Trump: Coronavirus Task Force Update
President Trump and the Coronavirus Task Force held a press conference at the White House.
Trump was Monday’s KVML “Newsmaker of the Day”. Here are his words:
“Thank you very much everybody, and good afternoon. Today is Good Friday. And this Sunday, millions of Christians celebrate Easter and the resurrection of Jesus Christ. At this holy time, we pray that God will heal the sick and comfort the heartbroken and bless our heroes. As American families look forward to Easter, we’re reminded that our story ends not in despair, but in triumph and renewal. Very appropriate, isn’t it?
I’d like to provide Americans an update on our ongoing efforts in the war against the invisible enemy. Before I do that, I’ll have a couple of notes. The United States, in discussions last night with Mexico, Saudi Arabia, Russia, and –dealing with OPEC nations — we are trying to get Mexico, as the expression goes, “over the barrel.” And Mexico is committing to do 100,000 fewer barrels.
The President and I spoke last night. We have a great relationship, great friendship. They’re helping us very much at the border. They have 27,000 soldiers — Mexican soldiers — on our border right now, stopping people from coming into our country as our wall goes up. We’re up to about 168 miles of wall.
And in speaking with the President, they have a limit. The OPEC nations have agreed to a different limit: a reduction of about 23 percent. So what I thought I would do — and I don’t know that it’s going to be accepted; we’ll find out — the United States will help Mexico along and they’ll reimburse us sometime at a later date when they’re prepared to do so.
And we had a great conversation, but we’ll find out how that all works out. As you know, they’re trying to get rid of the glut of oil. There’s a tremendous glut of oil. And we don’t want anything to hurt our incredible industry. We’re actually the largest producer in the world now, so we don’t want anything to hurt those jobs — those great jobs in Texas and North Dakota, in Oklahoma, and everywhere. We have a tremendous energy — New Mexico — tremendous energy business. And we want to keep those jobs.
So we’re — we’re working on it. I think, eventually, it’s going to work out. It may work out quicker than what most people thought possible. And maybe it won’t, but it’ll work out eventually.
Our experts are monitoring the data from every part of our country having to do with the topic that we’re here to discuss. In the midst of grief and pain, we’re seeing clear signs that our aggressive strategy is saving countless lives. Tremendous progress is being made. Although when you look at some of the numbers — I just spoke with Governor Cuomo; we had a good talk. When you look at those numbers — the numbers of death, people that have died — it’s so horrible.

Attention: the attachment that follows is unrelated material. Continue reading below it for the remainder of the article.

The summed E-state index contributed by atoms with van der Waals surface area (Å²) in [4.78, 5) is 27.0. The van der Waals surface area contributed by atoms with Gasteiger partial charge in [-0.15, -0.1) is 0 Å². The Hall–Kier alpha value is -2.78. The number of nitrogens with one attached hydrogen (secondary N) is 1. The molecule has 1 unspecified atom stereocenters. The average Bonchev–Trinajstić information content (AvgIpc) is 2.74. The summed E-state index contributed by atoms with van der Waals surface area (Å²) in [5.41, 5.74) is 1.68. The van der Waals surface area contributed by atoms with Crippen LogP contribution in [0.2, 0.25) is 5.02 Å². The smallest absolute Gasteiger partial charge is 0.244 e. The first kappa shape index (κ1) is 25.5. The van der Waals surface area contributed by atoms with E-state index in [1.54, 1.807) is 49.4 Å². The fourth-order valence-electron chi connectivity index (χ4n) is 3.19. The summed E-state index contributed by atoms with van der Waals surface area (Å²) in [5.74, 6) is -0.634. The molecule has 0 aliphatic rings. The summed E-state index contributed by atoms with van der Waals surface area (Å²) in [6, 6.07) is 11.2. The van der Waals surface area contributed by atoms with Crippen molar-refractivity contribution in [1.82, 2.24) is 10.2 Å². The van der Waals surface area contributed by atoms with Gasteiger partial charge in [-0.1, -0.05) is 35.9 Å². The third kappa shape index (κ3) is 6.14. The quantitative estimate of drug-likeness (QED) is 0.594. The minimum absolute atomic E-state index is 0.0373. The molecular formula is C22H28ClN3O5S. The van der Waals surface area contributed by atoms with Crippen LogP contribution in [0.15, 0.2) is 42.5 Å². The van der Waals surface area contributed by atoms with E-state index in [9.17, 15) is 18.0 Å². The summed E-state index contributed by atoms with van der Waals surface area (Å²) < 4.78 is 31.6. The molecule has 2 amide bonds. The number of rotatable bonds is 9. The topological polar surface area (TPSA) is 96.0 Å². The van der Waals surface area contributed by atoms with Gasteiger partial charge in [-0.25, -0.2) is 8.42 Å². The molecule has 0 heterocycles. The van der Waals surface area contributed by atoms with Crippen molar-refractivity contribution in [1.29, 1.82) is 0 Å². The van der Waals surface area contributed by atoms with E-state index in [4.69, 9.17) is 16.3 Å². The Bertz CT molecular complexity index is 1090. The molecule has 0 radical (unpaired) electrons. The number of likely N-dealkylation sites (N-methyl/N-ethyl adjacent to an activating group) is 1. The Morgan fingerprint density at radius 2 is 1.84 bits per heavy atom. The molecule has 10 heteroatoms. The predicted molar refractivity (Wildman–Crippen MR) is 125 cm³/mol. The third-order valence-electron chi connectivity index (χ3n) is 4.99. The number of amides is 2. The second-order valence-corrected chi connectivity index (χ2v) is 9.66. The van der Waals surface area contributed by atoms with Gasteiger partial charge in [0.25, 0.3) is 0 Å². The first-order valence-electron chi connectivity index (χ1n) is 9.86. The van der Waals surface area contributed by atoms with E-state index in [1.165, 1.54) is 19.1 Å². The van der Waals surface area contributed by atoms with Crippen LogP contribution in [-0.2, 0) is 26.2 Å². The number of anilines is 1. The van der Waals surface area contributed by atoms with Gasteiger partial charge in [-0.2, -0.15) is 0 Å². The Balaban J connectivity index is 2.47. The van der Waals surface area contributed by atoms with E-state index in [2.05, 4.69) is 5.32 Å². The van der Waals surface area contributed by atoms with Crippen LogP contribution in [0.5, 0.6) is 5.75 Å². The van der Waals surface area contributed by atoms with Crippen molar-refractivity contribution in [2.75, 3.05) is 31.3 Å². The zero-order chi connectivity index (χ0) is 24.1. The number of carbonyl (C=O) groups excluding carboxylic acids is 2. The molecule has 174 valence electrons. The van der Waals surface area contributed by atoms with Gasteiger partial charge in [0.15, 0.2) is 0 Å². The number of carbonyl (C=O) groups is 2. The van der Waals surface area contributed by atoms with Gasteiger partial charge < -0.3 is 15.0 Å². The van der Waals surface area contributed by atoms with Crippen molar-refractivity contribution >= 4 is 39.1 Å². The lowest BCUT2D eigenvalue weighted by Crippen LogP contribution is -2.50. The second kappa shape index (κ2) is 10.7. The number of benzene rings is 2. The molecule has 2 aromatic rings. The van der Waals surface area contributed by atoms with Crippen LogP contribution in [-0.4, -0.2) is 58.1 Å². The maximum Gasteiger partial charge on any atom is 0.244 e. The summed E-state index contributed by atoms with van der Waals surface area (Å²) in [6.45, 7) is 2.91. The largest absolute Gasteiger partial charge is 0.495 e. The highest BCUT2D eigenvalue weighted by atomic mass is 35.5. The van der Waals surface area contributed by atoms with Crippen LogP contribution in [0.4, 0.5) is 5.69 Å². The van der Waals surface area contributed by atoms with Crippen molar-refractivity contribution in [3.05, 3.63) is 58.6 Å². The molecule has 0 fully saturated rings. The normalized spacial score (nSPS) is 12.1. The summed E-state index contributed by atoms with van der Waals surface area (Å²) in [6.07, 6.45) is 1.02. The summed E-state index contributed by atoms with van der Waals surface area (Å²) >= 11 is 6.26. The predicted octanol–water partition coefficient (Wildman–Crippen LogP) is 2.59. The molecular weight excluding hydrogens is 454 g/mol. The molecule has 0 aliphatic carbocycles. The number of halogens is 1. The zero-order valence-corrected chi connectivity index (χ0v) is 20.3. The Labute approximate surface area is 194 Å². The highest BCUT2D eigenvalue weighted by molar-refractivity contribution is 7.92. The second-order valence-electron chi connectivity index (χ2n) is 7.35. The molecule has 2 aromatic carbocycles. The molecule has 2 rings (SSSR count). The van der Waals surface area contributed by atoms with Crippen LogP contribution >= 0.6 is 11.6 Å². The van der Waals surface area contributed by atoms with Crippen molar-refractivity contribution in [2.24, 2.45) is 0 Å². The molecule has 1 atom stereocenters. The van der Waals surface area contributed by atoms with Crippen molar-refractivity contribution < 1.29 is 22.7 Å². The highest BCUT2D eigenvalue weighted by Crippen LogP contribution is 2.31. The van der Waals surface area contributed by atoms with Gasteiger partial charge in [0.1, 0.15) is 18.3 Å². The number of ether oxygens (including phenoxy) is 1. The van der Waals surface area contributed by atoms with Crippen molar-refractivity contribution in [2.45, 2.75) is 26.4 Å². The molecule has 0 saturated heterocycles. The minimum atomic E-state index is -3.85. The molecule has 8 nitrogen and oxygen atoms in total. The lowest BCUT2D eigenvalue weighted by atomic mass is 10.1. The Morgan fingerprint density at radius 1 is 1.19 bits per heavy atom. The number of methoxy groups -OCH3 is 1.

Now, on the other side, you have the numbers of beds being used, we were just saying, are substantially reduced. That’s usually the sign that it’s heading in the downward curve. So, New York, we know where that is. But in the midst of all this grief and this pain, we’re seeing these signs and we’re seeing them very strongly. And a lot of that has to do with the aggressive strategy in saving so many lives. We’re saving so many lives compared to what it could have been.
So, nobody knows what the number is, but we had a number of 100,000 lives. As many as that is, it’s impossible to even think of it. And that was the low end with a tremendous amount of work and a tremendous amount of — you can call it many different things. Our people had to be extremely strong and brave to be able to put up with what they’ve put up with. But the minimum, if you did this social distancing at every other aspect — and I think I can say 90 percent, maybe even more than that, were able to do it — the minimum number was 100,000 lives, and I think we’ll be substantially under that number.
Hard to believe that if you had 60,000 — you could never be happy, but that’s a lot fewer than we were originally told and thinking. So they said between 100- and 220,000 lives on the minimum side, and then up to 2.2 million lives if we didn’t do anything. But it showed a just tremendous resolve by the people of this country.
So we’ll see what it ends up being, but it looks like we’re headed to a number substantially below the 100,000. That would be the low mark. And I hope that bears out.
The situation in Detroit and New Orleans appears to be stabilizing. Detroit has really started to go up, and now it is stabilizing. And New Orleans is a great place; I have so many friends there. They can’t believe what’s happening, but it’s really stabilized. I spoke with the governor of Louisiana. And, as you know, we’re building them additional beds right now — the Army Corps of Engineers and FEMA — and that is going to be done. And I hope they’re not going to be very well used because I think they’ve really — I don’t think they’re going to need them or certainly not very many of them. We built them a big hospital of 1,000 beds and now we’re — we’re in the midst of doing another 1,000. I don’t think they’re going to be using very many of them, and that’s a good thing.